Ranger is still majority-owned by Charles Leykum’s CSL Capital (and related entities). They put the business together at a much higher cost basis than at which the stock currently trades, and are unlikely to be sellers anywhere near current prices. The chairman is Peter Miller, who was the chairman and CEO at NOV. RNGR’s CEO is Darron Anderson (age 48) who has built and sold energy-related companies in the private market. Ranger was clearly put together to be a roll-up/growth vehicle in the oilfield services sector, and they may continue to look for acquisitions. I don’t think they want to put much leverage on the company, and don’t think they will use their stock as a currency at these levels. The focus over the next year should simply be on execution and proving out the earnings power of the current asset base.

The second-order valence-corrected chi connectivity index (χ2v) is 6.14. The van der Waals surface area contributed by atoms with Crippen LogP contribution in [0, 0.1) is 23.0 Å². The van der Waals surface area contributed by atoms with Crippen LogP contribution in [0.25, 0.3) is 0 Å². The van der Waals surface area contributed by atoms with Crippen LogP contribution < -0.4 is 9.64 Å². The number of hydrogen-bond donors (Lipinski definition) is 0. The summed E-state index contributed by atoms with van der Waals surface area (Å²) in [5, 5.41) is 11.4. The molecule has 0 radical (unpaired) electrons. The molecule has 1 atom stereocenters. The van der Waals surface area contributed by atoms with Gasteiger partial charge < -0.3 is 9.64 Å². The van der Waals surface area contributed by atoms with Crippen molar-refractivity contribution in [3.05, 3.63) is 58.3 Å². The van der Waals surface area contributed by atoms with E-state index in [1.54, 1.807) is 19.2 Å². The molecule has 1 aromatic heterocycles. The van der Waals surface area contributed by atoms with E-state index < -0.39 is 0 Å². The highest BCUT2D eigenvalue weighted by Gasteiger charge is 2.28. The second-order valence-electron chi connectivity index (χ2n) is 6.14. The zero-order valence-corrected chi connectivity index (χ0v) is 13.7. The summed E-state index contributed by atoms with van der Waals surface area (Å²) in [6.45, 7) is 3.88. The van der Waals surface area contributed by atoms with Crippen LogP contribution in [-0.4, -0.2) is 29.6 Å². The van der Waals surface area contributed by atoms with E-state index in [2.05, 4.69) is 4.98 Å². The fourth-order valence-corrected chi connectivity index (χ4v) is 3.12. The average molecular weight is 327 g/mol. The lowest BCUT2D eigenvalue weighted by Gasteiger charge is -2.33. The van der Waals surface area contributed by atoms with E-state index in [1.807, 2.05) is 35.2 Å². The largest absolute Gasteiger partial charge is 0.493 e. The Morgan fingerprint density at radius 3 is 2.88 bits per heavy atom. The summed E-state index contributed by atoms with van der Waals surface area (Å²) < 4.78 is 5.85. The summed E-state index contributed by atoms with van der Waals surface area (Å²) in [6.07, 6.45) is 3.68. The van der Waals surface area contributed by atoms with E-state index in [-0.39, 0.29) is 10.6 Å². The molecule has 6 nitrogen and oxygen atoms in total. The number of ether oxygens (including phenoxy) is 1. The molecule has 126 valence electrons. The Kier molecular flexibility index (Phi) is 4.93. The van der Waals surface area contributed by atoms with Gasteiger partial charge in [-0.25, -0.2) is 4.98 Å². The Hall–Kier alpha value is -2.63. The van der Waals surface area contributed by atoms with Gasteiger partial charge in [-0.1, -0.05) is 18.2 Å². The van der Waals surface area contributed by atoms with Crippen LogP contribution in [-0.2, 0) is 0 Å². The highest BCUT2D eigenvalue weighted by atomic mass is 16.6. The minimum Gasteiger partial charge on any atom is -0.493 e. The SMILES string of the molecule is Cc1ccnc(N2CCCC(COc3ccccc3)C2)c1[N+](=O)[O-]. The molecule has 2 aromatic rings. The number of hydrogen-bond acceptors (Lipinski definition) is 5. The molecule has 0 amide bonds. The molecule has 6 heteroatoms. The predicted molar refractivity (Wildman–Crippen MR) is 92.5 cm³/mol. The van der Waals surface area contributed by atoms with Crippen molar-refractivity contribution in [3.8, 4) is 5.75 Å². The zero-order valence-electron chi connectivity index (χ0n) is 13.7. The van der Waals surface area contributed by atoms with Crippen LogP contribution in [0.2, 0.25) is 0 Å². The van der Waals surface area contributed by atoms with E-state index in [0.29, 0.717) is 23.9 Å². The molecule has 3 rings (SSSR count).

Risks/things to be aware of
- Jobs Act IPO.
- Up-C structure with TRS.
- “Material weakness related to lack of sufficient qualified accounting personnel” (in all filings including and since the S-1). The large inside ownership and “adult supervision” from the sponsor CSL give me some comfort with this.
- Continued EBITDA growth (driven by utilization, pricing, and mix improvement to more completion work).
- $25-30mm of FCF generation in 2019.